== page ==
Residential landscape debris burning of dead vegetation is allowed during certain times of the year and in certain parts of the state. However, people should check with their local fire station or DNR Forestry office before burning. Burn permits are required whenever there are less than 3 inches of snow cover. During dry periods, the DNR will suspend burning altogether.

The DNR recommends composting as an alternative to debris burning.

Before getting started, obtain a burning permit from a DNR forestry office, any fire warden or purchase online at . After obtaining the necessary permits, ensure the local municipality does not restrict burning. Burning without a permit is a misdemeanor offense and has a maximum penalty of up to 90 days in jail, a $1,000 fine or both.


How to safely burn landscape debris

  • Landscape debris piles must be small and manageable.
  • Clear all flammable material and vegetation within 10 feet of the pile's outer edge.
  • Only burn when weather conditions are safe. Do not burn if it is windy or dry.
  • Keep a water supply and shovel close to the burning site.
  • A responsible adult is required by law to be in attendance until the fire is completely out.
  • Once a burn is completed, be sure to "mop-up" the ashes with water and stir. Wildfires are often started from "holdover" debris piles that were not properly extinguished. This can occur days or even weeks after they were burned. Failure to extinguish a fire can also be a misdemeanor offense and have a maximum penalty of up to 90 days in jail, a $1,000 fine or both. Suppression costs can range from $150 to millions of dollars.

What can be burned?

Dry leaves, plant clippings, brush and clean untreated/unpainted wood can be burned as long as weather conditions do not pose a fire hazard. No household trash, garbage or treated lumber can be burned outdoors at residences. Seek out alternatives for debris burning, such as taking debris to a yard waste facility or recycling or composting it.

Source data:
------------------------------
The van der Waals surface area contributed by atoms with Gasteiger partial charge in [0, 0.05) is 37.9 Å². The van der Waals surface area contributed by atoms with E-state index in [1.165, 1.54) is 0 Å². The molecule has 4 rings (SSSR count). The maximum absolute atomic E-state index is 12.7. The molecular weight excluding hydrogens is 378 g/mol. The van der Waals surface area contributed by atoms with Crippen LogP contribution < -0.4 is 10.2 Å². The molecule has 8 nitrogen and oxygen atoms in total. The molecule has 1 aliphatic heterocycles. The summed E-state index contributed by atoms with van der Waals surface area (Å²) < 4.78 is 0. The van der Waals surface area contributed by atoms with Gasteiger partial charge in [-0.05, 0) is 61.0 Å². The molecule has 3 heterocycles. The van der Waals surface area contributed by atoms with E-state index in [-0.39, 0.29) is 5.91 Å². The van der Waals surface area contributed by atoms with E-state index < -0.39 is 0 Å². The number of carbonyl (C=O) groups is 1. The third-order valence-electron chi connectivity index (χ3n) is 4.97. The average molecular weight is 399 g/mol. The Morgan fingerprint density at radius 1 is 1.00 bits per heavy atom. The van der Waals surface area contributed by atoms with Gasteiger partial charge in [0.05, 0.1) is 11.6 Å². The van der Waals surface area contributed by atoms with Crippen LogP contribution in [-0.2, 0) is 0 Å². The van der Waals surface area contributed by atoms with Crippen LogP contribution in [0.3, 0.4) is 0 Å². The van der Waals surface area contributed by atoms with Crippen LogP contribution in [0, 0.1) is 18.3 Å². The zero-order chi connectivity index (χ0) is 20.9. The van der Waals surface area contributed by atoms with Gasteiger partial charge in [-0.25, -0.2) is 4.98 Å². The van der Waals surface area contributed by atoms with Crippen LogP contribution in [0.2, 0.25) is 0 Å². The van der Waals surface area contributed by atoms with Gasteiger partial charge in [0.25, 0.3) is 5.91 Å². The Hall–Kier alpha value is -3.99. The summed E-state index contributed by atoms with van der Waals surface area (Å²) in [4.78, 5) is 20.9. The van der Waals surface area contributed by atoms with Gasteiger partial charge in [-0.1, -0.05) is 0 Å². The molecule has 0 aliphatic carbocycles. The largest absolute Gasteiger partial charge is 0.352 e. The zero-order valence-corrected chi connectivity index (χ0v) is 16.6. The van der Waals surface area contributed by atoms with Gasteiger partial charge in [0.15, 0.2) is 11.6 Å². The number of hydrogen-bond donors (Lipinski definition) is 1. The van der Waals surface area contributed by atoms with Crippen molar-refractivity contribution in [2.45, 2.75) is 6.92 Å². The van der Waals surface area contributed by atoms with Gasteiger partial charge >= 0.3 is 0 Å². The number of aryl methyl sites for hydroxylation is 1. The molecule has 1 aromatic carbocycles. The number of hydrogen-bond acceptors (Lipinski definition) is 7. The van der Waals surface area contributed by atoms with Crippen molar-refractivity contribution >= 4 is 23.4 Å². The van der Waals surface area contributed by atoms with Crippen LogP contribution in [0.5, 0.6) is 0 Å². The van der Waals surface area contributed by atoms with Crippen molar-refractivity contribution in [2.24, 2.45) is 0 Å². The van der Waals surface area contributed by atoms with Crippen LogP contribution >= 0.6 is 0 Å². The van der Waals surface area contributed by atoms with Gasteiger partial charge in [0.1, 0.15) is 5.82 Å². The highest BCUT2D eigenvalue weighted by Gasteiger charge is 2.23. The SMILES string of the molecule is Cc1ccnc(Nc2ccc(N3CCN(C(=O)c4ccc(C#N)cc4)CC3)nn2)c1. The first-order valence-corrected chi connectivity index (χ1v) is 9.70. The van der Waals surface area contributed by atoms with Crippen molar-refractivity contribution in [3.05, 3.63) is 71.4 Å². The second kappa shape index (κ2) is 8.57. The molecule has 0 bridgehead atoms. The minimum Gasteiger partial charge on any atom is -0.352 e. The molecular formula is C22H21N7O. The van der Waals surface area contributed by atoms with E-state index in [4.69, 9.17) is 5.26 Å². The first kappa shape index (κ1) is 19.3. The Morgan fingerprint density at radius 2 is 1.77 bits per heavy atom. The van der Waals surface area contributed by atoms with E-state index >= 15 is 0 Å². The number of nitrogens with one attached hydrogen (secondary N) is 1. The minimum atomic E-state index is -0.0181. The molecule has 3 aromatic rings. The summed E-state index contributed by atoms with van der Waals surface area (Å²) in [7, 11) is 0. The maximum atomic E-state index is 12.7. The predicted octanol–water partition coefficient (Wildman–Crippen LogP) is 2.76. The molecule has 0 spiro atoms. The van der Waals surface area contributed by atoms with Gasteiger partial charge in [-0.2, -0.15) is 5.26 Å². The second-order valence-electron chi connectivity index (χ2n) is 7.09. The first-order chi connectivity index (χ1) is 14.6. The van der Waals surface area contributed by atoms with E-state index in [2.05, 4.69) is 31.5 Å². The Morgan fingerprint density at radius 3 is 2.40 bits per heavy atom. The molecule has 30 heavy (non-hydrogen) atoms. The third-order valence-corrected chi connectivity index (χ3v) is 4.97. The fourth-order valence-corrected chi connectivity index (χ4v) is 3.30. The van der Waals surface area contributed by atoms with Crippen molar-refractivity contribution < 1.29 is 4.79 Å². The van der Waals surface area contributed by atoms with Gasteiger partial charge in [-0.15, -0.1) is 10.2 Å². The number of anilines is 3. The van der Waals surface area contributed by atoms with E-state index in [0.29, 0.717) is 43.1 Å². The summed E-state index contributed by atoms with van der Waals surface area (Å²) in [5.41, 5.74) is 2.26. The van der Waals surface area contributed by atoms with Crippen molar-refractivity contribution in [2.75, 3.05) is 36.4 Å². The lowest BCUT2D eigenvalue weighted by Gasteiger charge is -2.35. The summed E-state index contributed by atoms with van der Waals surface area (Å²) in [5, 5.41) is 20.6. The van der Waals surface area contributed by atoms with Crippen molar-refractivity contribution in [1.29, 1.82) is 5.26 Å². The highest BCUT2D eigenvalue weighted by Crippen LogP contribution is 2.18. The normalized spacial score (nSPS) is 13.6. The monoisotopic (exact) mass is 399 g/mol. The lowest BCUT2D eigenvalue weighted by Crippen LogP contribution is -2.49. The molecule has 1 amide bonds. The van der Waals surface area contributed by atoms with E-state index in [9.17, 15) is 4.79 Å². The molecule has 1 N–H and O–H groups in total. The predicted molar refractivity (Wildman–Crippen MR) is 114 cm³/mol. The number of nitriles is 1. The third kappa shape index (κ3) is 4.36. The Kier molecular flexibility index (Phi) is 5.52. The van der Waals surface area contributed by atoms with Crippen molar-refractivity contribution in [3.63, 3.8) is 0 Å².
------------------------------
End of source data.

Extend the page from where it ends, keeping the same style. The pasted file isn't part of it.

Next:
When can burning happen?

Burning can only be done when allowed. Burn permits are only valid after daily activation. Check online or contact the local DNR forestry office to find out if burning is allowed.

Firewise in Minnesota

Firewise addresses the risk of homes in the wildland/urban interface to wildland fire.

As more homes are built in the woods and fields of Minnesota, the existing firefighting resources are less able to protect everyone's property while trying to control a wildfire.

Homes close to evergreens and the tall grasses of prairies or marshes are most at risk. Making one’s home able to survive an approaching wildfire is the goal of the Firewise program.


Minnesota has adopted the national Firewise program. Visit for more information on the program and how to apply its principles in the community, as a homeowner, as a landscaper or contractor and in the classroom.

Source: Minnesota Department of Natural Resources.

CHELSEY PERKINS, community editor, may be reached at 218-855-5874 or . Follow on Twitter at .

Chelsey Perkins is the community editor of the Brainerd Dispatch. A lakes area native, Perkins joined the Dispatch staff in 2014. She is the Crow Wing County government beat reporter and the producer and primary host of the "Brainerd Dispatch Minute" podcast.
Reach her at or at 218-855-5874 and find @DispatchChelsey on Facebook, Twitter and Instagram.